Thursday, 8 October 2009

Diadema Tristis - Ways of Relief. 75/100.

Ever encountered a record that was brilliant, in theory, but in practise, it turned out to be a complete mess, riddled with mistakes and miscalculations? Well, this is a feeling I ran into when I heard Diadema Tristis’ ‘Ways of Relief’. As most people seem to accept, this record has a number of glorious moments, filled with a joyous style of folk inspired metal but, on the other hand, it also has a number of elements that really does the folk side a complete injustice. These warring factions are complete opposites and one side really does deter from the other, particularly when the awful production is taken into hand, which gives the instrumentation a synthetic, raw feel, which also contrasts the beauty of the cleaner aspects of the instrumentation. Unfortunately, there is no forgiving some of the mistakes encountered on this potentially excellent record. The biggest compliment one could possibly pay to this record is that it is, in theory, an outstanding record, with numerous highlights. Once again, in practise however, the results are a lot more misleading than the theory would have us believe. I believe the bands two members are brothers, and therefore, they have an understanding that most musicians wouldn’t have. A lot of shared passion, as well as loss, has gone into making this record and it shows it a lot of the instrumentation.

However, despite the fact that the band state that this side project is meant to “strongly relate to sadness and melancholy”, there are a number of upbeat factors about this record. More so often than not, folk inspired metal is considered upbeat, so this doesn’t come as a huge surprise and, in reality, there is a lot of upbeat feeling about the some of the songs (not all, by any means). There isn’t a feeling that this new sub-genre, tagged “depressive folk metal”, will become anywhere near as frequently used as, lets say, depressive black metal, which is a concept that goes hand-in-hand, side-by-side. The folk side of metal, as stated, is normally jovial, exhibiting a upbeat style that seems to contradict the idea of a depressive folk style. However, there are occasions when the Medina brothers pull this strange conception off with their “exotic” instruments, which consists of mainly wind instruments, and emotive acoustics that inspire a true sense of the sadness that made this record possible. I would call this an eclectic record, one which has a tendency to confuse and elate almost simultaneously. Take songs like ‘Hollow Ground’, for instance. Reminding me of the slower, acoustic based Agalloch style, this song is fantastic when it breaks out into a folk inspired theme - with emotional clean vocals, sung in English, and steadily moving acoustics that compliment the harrowing vocals well.

However, when the band draws in the metal elements, the distorted guitars and the harsh semi-growled vocals, the band loses its appeal drastically and almost as quickly as they won it. The overall feeling, based on the harsher sections in comparison to the cleaner sections, is that Diadema Tristis need to drop those elements that make them more metal than folk - this being the distortion, which sounds awful over the production which, oddly, changes in its capacity to be able to convincingly portray the themes of melancholy as it becomes thinner and weaker, like an anorexic model. Songs like the wonderfully crafted ‘Dea Tristitia’ are divine examples of what the band is capable of with little bits of metal - given that the band uses a thudding double bass and snare section that snaps at our toes, keeping us on our feet for the next surprising elements to spring a shock on us - though these MUST be fused with more folk. The sooner the Medina brothers realise that they need to drop the metal, and increase the folk, the better. Given songs like ‘Dea Tristitia’, with its beautiful combination of string instruments like the acoustic guitar and the violin, one immediately knows that Diadema Tristis are more comfortable playing with a folk inspired range than a metal one.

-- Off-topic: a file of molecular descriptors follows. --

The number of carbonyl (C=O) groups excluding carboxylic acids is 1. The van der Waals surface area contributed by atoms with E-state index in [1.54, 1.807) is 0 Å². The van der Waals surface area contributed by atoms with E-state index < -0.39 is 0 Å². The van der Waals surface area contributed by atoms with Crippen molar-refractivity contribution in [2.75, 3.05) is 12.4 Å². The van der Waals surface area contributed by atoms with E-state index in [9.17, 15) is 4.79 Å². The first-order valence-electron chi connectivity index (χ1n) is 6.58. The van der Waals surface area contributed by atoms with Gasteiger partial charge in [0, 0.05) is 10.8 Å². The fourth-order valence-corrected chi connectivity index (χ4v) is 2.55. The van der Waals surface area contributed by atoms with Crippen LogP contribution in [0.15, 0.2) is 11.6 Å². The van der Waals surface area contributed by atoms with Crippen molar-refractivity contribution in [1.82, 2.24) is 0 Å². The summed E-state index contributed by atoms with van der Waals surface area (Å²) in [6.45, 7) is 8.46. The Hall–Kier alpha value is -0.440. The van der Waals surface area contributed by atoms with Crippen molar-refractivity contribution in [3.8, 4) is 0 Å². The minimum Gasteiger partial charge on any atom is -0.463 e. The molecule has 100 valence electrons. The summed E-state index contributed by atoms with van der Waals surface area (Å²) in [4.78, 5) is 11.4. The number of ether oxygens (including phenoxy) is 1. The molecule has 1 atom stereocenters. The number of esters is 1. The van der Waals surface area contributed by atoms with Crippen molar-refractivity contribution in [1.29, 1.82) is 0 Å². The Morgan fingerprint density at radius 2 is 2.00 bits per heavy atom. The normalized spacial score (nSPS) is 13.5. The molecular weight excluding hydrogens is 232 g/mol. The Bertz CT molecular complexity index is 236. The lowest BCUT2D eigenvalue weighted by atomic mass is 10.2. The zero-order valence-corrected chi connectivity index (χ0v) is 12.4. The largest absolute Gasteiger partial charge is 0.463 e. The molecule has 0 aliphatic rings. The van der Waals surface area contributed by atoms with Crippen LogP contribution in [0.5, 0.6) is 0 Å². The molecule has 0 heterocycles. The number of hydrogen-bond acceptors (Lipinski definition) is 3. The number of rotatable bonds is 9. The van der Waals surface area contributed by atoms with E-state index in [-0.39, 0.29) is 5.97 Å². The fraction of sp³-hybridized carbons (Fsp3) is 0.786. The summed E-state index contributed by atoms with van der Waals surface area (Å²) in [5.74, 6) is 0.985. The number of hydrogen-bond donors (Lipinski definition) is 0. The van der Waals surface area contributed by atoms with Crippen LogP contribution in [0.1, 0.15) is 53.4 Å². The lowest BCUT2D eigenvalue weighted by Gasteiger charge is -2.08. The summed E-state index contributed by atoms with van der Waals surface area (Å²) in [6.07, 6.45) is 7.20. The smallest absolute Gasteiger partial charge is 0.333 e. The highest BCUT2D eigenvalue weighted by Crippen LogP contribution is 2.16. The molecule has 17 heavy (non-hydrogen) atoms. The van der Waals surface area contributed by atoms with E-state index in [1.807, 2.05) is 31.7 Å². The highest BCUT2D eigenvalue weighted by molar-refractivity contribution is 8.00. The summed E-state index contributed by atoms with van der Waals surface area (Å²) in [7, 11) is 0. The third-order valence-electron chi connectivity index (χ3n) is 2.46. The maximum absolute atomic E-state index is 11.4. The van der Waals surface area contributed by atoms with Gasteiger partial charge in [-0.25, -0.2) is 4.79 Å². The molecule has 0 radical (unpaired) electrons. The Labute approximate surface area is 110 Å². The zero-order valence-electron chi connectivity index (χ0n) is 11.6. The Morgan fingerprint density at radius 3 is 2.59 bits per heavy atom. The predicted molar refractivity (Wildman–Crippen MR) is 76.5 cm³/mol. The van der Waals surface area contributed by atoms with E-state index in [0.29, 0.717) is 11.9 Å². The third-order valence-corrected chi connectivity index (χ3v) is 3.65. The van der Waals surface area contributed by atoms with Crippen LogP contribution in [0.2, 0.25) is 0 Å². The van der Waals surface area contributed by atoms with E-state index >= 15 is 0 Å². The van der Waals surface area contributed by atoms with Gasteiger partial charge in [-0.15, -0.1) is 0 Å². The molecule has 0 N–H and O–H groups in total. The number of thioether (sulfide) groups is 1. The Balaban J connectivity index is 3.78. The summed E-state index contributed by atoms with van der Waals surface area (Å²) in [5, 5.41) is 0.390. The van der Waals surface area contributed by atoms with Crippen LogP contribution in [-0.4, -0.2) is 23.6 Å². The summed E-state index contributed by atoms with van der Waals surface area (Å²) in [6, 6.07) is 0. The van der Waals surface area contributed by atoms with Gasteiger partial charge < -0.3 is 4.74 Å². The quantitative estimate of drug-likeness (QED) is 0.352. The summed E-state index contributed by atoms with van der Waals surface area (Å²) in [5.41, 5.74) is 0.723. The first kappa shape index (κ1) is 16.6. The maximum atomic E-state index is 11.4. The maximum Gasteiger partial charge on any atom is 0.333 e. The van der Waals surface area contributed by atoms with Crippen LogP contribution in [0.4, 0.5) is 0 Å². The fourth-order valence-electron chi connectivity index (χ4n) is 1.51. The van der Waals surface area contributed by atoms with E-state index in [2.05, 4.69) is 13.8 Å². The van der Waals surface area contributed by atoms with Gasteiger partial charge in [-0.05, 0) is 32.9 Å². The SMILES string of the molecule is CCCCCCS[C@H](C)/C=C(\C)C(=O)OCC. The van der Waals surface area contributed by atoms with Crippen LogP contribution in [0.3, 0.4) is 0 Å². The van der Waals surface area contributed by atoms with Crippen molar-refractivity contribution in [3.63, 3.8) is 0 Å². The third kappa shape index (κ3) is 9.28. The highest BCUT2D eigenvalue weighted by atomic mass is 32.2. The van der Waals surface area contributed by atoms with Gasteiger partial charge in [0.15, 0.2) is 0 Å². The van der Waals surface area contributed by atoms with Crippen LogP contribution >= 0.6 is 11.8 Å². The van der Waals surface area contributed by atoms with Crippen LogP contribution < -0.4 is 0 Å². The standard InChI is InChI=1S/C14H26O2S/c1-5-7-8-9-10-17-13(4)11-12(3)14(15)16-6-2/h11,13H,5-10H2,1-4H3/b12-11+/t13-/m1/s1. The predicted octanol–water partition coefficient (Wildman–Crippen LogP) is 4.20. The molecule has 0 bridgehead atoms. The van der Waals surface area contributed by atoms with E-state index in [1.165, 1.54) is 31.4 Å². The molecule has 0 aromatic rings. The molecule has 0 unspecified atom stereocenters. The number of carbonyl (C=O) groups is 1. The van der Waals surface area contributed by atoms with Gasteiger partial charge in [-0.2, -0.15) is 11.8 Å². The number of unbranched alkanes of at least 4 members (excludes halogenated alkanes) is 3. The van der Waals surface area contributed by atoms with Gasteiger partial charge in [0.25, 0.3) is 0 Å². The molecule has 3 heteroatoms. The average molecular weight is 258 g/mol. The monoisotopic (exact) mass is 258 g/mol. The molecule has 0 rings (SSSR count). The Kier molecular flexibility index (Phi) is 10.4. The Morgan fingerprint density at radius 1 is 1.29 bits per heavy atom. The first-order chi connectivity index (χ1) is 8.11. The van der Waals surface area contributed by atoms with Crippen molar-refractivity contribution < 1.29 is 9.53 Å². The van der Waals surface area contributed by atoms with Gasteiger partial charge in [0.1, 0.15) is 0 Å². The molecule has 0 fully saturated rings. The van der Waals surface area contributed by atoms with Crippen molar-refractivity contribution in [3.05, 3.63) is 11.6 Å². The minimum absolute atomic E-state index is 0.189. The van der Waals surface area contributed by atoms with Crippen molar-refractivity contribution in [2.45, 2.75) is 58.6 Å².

Of course, this would call for the band to be promptly removed from the premises for not being metal enough, but it would also increase the possibility of maintaining the high opinions that folks like me have in regards to the cleaner sides of their style, as opposed to those awful, tainted in excrement metal influences which basically consists of a stronger presence on vocals, given how they’ve transformed from a harmonious clean voice to a immature growl, and how the production has altered to include a greater presence in terms of the guitars, which are horrifically distorted to please metal fans. Overcompensating does not work out well for the Medina brothers, who’re definitely capable musicians, given their breath taking folk inspired side, driven by the sadness of day-to-day life and the struggles we humans encounter along our travels. Again, songs like ‘Hidden Mourning Thoughts’ show that Diadema Tristis can operate a “heavier” style (meaning an increased presence in percussion) and still maintain a level of folk that pleases non-frequenting people to folk like myself. Since I don’t normally listen to folk, of any kind, I was initially weary I’d hate the folk side, but love the metal. In reality, with songs like the aforementioned with their traditional wind instruments, beautiful acoustics and moving piano passages, I adore the folk sections and detest the metal one’s. Mediocre and brilliant almost simultaneously.

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